Wanajamii wa Chato wakisikiliza kwa makini maelezo kwa afisa muuguzi  kuhusu shughuli ya upimaji katika hospitali ya wilaya ya chato

Kwa mujibu wa mratibu huduma unganishi kwa jamii mkoa wa Geita AGPAHI- Richard Kambaragwe amesema Jumla ya watu 1,282 wamejitokeza kupima HIV na UKIMWI na kati ya hao wa kike na wa kiume 36 wamebainika kuwa na maambukizi huku, wanawake wapatao 532 waliojitokeza kupima saratani ya mlango wa kizazi na wapatao 30 wamebainika kuwa na tatizo hilo.

Kambaragwe amesema Shirika hilo linaendesha huduma za upimaji kwa wananchi bila malipo hivyo Jamii imetakiwa kujenga utamaduni wa kupima Afya zao ili kujitambua mapema endapo kama watakuwa na maambukizi ya VVU na UKIMWI ama dalili za awali za saratani ya Mlango wa shingo ya Kizazi ambalo ni tatizo kubwa linalopelekea vifo vya watu wengi nchini na Duniani Kote.

After participating into the Children Psychosocial Forum in Arusha, three adolescents from AGPAHI supported clubs i.e. Justine Sylvester (Kambarage HC), Rachel Njau(Shinyanga RRH) and Frank Christopher (Nassa HC) joined Jake Glaser for site visits in Kilimanjaro region. The group visited Ariel clubs at Kibosho Hospital and KCMC Hospital. The trip was organized by our sister organization Elizabeth Glaser Pediatric Aids Foundation (EGPAF).

Upon arriving at Kibosho Hospital, our adolescents met more than 20 children and adolescents who belong to the Ariel club. They introduced themselves, mingled and blended well with their fellow peers who are in the same age group and same health status. The most interesting part was to hear about Jake Glaser’s story – the fact that he has the same health status as Ariel club children and carries on with his life like everyone else, they were inspired! Jake admitted that at times he faced some challenges when growing up but he focused on doing things he loves and looking at life on a brighter side. He never allowed the challenges to pull him down.

Jake dancing with Ariel club children at Kibosho Hospital Care and Treatment Centre(CTC) after receiving a Maasai blanket (a present from the facility).

Jake Glaser, first right on the high table listening to a song that was prepared by children at Kibosho Hospital. Next to him is Jeroen van’t Pad Bosch, EGPAF’s Tanzania Country Director.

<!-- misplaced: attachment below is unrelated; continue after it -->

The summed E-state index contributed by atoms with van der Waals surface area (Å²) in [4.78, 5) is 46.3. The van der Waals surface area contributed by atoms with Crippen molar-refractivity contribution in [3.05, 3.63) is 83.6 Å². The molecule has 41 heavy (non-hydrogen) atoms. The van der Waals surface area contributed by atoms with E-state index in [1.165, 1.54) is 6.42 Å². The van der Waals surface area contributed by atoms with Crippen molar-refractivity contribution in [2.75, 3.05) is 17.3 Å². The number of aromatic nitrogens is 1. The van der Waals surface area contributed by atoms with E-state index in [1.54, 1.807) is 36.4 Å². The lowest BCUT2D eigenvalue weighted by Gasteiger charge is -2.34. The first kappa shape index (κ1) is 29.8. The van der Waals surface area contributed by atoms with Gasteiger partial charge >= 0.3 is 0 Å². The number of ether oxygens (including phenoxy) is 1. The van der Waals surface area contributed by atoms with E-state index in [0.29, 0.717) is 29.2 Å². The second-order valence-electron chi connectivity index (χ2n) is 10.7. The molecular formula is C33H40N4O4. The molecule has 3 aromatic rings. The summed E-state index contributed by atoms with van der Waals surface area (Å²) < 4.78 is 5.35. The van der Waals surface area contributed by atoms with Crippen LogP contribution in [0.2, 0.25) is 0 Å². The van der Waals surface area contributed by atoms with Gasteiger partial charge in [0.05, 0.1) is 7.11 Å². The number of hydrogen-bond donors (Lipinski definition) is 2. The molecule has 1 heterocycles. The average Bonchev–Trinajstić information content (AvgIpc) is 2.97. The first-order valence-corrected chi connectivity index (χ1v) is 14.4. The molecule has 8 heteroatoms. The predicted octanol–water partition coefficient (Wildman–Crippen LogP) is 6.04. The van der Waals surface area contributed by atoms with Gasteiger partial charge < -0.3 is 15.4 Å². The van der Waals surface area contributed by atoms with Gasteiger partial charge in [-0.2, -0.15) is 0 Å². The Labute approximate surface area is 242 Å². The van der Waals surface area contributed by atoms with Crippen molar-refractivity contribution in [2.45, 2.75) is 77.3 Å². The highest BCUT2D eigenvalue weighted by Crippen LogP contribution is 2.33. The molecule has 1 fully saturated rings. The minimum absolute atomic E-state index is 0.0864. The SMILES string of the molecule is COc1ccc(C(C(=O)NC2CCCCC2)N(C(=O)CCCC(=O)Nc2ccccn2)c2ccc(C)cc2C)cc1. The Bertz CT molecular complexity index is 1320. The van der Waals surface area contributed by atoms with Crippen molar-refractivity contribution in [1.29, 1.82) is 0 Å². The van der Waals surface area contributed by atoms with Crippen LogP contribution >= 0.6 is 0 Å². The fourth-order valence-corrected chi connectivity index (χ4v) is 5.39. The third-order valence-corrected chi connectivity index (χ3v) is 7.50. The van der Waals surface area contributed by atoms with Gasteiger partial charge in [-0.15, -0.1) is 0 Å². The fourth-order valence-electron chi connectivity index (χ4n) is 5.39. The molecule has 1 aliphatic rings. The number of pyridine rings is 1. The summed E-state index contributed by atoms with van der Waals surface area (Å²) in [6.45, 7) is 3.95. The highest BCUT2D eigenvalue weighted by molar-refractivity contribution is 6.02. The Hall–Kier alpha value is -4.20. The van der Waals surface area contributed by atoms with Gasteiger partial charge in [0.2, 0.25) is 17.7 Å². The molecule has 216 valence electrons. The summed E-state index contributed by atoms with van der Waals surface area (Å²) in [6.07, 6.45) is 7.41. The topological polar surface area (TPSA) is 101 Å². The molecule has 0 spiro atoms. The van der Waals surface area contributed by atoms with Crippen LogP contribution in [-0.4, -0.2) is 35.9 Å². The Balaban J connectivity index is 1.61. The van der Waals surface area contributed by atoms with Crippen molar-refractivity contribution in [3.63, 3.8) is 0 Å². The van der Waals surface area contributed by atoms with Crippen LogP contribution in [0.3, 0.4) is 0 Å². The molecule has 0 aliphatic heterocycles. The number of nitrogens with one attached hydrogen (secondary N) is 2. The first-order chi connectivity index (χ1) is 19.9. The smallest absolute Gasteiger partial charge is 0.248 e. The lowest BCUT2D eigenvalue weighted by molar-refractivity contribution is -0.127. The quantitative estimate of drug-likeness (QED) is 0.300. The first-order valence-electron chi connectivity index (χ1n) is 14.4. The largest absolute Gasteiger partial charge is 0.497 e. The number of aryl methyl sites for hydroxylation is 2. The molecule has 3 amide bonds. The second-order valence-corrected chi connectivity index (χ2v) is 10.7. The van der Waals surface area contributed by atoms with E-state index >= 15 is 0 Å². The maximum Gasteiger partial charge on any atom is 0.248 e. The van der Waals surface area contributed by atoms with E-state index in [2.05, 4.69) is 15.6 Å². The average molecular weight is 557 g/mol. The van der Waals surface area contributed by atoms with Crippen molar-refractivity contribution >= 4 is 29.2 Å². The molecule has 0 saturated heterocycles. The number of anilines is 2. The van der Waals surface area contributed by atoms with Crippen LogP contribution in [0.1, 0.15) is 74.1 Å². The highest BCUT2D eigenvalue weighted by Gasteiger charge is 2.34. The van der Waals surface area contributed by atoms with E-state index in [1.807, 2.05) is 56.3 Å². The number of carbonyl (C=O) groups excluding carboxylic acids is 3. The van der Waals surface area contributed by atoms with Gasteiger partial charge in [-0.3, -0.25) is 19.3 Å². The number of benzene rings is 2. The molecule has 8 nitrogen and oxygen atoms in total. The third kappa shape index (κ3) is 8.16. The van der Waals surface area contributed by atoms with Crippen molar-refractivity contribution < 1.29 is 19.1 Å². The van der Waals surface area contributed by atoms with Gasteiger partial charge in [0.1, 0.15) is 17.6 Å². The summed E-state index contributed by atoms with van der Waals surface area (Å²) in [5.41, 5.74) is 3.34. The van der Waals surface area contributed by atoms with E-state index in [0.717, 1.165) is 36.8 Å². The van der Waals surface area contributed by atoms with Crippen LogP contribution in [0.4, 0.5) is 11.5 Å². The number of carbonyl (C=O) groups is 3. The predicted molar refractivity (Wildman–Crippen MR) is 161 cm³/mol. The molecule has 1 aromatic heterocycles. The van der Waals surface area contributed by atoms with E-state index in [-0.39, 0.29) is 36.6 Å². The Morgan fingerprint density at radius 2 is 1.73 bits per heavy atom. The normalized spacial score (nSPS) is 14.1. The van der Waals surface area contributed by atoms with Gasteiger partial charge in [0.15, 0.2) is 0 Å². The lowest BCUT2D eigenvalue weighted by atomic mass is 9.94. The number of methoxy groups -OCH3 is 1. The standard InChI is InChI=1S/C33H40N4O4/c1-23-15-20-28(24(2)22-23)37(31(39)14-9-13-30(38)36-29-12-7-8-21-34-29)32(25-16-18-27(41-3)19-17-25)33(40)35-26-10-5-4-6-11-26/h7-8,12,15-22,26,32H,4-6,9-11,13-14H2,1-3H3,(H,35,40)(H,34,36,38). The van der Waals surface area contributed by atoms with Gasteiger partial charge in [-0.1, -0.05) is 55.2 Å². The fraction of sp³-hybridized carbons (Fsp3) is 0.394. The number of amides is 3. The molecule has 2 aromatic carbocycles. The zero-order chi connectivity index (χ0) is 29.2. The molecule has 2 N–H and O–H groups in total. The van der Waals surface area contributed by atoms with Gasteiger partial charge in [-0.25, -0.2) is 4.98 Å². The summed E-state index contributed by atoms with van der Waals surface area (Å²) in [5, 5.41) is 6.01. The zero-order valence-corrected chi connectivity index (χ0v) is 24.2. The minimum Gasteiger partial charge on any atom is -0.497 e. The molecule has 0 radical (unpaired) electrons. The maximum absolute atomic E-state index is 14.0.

Later on, the group visited the Child Centered Family Care Clinic (CCFCC) that provides care and treatment services to children and families living with HIV/AIDS at KCMC Hospital. The uniqueness of this CTC is the fact that it can serve children and families under one roof. This model CTC ensures that clients receive services such as primary and specialty medical, care and treatment, prevention of mother to child transmission, social services and home based care. All these services are provided under one roof in the same facility.

Adolescents at CCFCC were excited to meet with Jake Glaser. They are talented, confident with high sense of self-awareness. They performed music and drama portraying a message that it is possible to achieve your dream/s if you believe in yourself. Furthermore, testimony was given by one of the club member who is currently in medical school with an ambition to become a medical doctor – all through his life he has been working hard and believing in himself. So he is looking forward to serving other people in the community upon completion of his degree. Jake urged children and adolescents at the club to have fun, enjoy and live life to the fullest. He went on to say, “life is not only about taking medication but also enjoy and embrace each day as a gift”.

Justine Sylvester, from Kambarage Health Centre (HC) was excited to meet fellow adolescents and was inspired by their testimonies and performance. He said “from this trip I have learnt that I should never lose hope in life…even though I am HIV positive I still have a right to live and do all the things like other people. I will stay focused and pursue my dreams”.